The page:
The dangerous and difficult situation in Venezuela is the expression of the decomposition of the capitalist system as a whole which is expressed in a caricatured manner in this country. Different ruling factions in this region and the wider world are today pointing the finger at the Maduro regime as an example of how not to run a government. In the present situation of capitalism in Venezuela there are no guarantees about what could happen; a handful of spiteful and lumpenised adventurers, whether of the right or left, could assume control of the state and submit the population, including the proletariat, to chaos and barbarity. In fact, the United States, the main economic and military power on the planet, has as its Commander-in Chief, a populist adventurer of the right whose sole difference with Chavez is that the latter proclaims himself of the left and that he puts forward an imperialist policy marked by "amateurism".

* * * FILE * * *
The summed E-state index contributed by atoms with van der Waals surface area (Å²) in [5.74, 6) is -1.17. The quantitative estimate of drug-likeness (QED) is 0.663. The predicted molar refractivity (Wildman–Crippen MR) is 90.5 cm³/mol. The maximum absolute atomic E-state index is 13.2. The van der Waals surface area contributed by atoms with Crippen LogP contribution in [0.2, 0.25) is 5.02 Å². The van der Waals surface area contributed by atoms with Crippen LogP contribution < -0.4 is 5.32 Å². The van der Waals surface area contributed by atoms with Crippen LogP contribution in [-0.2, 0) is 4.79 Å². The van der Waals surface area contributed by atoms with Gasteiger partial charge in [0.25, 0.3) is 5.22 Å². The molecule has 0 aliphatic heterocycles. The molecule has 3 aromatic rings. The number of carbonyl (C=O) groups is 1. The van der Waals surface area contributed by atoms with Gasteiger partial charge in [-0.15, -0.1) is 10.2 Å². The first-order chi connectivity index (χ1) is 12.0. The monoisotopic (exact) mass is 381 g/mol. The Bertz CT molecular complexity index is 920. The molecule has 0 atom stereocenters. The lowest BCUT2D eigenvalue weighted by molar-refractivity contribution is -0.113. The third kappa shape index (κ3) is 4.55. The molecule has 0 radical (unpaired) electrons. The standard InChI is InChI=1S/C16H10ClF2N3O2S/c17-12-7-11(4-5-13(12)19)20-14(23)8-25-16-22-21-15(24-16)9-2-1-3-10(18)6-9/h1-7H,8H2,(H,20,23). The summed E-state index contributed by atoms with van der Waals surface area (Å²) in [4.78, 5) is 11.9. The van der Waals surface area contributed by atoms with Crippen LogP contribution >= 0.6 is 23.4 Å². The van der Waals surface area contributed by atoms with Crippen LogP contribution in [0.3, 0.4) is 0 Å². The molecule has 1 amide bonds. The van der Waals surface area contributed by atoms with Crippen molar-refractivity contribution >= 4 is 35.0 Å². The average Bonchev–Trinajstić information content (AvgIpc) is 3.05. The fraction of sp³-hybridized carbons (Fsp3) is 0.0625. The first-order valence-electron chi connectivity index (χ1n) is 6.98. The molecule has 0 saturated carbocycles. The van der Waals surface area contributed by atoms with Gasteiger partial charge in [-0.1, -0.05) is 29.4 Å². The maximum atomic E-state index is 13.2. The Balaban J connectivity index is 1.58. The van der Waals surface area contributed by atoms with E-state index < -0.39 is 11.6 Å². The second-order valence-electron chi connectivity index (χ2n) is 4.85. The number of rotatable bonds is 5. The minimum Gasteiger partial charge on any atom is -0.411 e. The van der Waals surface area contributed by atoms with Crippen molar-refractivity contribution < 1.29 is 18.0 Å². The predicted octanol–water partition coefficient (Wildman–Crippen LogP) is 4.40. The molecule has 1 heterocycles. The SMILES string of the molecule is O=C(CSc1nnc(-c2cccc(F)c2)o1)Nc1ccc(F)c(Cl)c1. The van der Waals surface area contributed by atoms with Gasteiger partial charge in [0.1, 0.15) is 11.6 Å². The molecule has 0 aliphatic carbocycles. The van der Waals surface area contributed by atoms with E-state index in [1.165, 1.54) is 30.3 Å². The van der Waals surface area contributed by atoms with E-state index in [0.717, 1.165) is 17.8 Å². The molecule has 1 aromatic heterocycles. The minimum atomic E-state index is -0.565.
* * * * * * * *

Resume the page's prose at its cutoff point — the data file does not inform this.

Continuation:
No nation can escape the effects of decomposition, in which the future is seriously threatened by wars, poverty and famine. This impasse is the consequence of a situation in which the two principal classes, the bourgeoisie and proletariat, have not been capable of imposing their respective "solutions": either humanity submits to a new world war on the side of the bourgeoisie, or a world communist revolution in the perspective of the working class. Such an impasse plunges society into a growing loss of reference and a decay of the whole social body.

Venezuela, like Syria or other countries of the Middle East, Asia or Africa are the mirror in which is reflected what we, the proletarians of the world, have to see; they show us what capitalism has in store if we don't finish with this system. For some years now decomposition has been knocking at the door of the most developed countries of Europe, Asia and America through the advance of terrorism.